Giving Thanks for a Great Female Leader
By Deryn Pressman-Mashin
In the wake (or rather earthquake) of The Week That All Jewish Women Turned Invisible, I wanted to take a moment to appreciate that I may be among the few at this point in time – a woman, working under the leadership of a great woman, in an organization run almost entirely by women.
Currently, I am the Director of Community Engagement at a small Jewish day school outside of Boston. Prior to this, I was living in Israel serving as the Director of Registration of nonprofit focused on American Jews. The Israeli Executive Director was also the owner of a travel agency and ran this nonprofit offshoot because of what he called the “American Jewish Holocaust” (i.e. intermarriage – in his opinion). He often liked to make speeches about this “American Holocaust” to the staff, which almost always ended in team members (who I had spent weeks onboarding) quitting by the end of the day. When we had our weekly one-on-one meetings, he often lifted up his shirt to scratch his hairy belly in front of me, or put his feet on his desk right in front of my face, or asked when I was going to get married and make Jewish babies. He called me with “urgent matters” at all hours of the day and night and I could almost never finish a sentence without being interrupted by him.
Before that, I worked for a large hotel in Tennessee where my boss used to physically corner me in the office and make threats if I didn’t do exactly what he wanted. When we had big meetings with the senior leadership, he always claimed my work as his own. During my time in that job, I was once sent to HR to learn how to write letters and emails that were more feminine and less assertive, because a man had complained to my boss when I asked him why he had missed his project deadline and if he still intended to complete it (no joke).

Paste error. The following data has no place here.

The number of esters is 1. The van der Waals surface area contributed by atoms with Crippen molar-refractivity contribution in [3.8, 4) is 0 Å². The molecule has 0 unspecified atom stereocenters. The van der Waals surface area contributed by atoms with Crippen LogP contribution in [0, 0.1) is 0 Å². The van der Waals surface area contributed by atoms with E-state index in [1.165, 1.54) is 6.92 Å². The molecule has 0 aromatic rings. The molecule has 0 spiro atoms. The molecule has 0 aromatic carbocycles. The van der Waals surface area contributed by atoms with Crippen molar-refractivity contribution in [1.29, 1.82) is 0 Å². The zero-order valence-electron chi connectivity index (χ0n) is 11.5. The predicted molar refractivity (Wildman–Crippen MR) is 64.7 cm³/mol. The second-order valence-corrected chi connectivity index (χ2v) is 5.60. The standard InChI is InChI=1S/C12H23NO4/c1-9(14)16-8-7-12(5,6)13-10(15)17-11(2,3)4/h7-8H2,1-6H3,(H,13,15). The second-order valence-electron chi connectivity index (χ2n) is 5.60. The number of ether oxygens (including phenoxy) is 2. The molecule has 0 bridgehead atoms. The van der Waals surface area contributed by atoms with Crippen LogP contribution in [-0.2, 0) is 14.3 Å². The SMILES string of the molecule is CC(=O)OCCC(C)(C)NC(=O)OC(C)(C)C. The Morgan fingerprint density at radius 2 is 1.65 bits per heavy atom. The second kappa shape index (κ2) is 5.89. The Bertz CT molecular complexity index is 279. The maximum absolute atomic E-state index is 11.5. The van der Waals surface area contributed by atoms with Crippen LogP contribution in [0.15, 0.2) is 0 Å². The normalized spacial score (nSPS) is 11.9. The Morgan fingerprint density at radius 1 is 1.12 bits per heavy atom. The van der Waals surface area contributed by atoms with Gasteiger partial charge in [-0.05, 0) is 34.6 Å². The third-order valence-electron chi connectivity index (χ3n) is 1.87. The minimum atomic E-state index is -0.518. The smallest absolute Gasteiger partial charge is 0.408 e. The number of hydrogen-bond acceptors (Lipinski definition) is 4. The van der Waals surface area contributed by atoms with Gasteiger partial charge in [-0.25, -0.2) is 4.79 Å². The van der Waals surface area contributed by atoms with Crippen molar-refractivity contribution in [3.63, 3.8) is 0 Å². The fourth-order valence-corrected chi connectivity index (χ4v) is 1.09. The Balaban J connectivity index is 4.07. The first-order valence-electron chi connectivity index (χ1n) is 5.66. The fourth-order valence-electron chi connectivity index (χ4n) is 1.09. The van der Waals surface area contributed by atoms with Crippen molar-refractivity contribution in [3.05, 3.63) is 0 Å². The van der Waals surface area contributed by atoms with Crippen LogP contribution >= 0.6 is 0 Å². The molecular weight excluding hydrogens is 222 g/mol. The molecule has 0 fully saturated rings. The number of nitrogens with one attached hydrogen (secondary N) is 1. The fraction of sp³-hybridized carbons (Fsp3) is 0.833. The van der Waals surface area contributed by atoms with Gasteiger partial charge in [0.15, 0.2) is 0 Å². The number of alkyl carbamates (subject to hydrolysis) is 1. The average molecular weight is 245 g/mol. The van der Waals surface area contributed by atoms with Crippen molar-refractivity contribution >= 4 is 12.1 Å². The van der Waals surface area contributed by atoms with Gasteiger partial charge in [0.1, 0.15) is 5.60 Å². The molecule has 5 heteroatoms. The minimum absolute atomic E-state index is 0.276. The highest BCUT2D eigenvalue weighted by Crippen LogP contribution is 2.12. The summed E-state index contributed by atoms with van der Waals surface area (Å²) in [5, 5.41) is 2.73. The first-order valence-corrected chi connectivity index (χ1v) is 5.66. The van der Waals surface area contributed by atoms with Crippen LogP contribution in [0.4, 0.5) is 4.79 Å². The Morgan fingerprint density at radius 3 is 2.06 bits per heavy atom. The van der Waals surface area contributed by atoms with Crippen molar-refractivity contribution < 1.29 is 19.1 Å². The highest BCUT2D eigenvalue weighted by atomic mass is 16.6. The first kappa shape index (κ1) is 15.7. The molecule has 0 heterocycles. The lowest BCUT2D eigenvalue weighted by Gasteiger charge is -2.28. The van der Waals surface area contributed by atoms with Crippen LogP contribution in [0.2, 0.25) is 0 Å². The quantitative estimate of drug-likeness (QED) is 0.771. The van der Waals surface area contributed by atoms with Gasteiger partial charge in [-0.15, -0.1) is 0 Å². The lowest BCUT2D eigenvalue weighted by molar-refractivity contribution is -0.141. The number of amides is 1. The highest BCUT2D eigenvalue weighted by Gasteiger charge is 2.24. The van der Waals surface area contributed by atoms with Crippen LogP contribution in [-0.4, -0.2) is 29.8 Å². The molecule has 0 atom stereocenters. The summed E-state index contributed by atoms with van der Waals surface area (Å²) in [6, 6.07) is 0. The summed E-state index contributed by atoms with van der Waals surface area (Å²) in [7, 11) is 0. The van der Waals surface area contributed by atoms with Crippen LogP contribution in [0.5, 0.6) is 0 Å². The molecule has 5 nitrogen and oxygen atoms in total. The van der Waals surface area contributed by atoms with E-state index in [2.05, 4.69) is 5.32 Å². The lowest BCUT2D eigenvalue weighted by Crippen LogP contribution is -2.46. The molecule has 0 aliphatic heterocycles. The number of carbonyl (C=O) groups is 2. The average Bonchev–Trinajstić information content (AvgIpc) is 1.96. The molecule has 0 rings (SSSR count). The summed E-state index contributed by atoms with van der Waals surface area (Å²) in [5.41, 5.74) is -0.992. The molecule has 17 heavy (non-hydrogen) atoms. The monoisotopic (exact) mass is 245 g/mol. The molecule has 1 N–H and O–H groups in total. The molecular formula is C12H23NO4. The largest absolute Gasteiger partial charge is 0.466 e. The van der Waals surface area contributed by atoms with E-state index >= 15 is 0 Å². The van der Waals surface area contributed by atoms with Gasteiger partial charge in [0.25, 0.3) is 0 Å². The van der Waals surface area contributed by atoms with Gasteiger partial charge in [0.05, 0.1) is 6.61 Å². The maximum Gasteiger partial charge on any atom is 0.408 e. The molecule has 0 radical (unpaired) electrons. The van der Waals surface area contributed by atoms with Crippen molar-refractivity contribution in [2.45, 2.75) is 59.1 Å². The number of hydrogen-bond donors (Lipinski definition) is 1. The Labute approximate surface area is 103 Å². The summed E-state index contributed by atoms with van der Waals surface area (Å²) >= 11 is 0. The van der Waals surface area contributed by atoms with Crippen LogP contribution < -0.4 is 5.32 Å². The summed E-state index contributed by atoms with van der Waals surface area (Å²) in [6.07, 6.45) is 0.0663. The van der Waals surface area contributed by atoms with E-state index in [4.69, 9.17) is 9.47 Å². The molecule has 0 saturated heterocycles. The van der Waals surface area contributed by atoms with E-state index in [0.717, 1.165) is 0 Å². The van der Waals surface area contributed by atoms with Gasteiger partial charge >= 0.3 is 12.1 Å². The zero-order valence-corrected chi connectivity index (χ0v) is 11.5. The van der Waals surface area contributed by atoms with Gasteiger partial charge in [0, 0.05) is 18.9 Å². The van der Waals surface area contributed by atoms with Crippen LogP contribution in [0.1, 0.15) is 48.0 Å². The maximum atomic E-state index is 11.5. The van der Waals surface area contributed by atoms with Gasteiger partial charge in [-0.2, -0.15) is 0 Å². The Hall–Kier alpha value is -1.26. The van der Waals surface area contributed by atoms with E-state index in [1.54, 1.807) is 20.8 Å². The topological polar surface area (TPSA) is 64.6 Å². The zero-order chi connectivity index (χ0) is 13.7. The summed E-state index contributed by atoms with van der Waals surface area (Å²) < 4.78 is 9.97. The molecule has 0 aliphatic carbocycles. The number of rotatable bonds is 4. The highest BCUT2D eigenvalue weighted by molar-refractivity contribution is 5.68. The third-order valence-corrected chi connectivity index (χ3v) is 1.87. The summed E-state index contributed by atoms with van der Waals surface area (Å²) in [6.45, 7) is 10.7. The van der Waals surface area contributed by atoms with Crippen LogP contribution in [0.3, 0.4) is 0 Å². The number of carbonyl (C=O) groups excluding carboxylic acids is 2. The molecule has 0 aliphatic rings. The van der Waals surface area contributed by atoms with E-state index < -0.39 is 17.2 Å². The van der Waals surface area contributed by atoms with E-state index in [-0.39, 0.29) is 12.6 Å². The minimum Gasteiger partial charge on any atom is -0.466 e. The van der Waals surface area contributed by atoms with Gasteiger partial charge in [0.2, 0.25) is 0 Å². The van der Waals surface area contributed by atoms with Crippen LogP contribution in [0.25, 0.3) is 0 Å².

A few years before that, during the wake of the recession, I was living in my car selling baseball tickets door to door and playing violin on the streets. And before that, as a young woman just out of college, I worked as an assistant at a law firm in Florida where the principal lawyer made me wear gloves to work because the sound of my “lady fingers” on the computer keyboard gave him a headache (seriously, no joke). Prior to my current job, I had never made more than $30,000 a year. Needless to say, I have grown thick skin and sometimes feel incredibly jaded. But this is exactly why I must tell the world that organizations and leaders who make you feel empowered do exist.
Amy Gold is the Head of School at the Arthur J. Epstein Hillel School, and though I did not come to the job with an extensive fundraising background, she was willing to take a chance on me. When I was hired, she was transparent about the salary, she made sure I was given a professional mentor, and she even arranged for me to dovetail with my predecessor for a year. I now have the opportunity to work alongside some rockstar women who lift each other up and empower each other on a daily basis.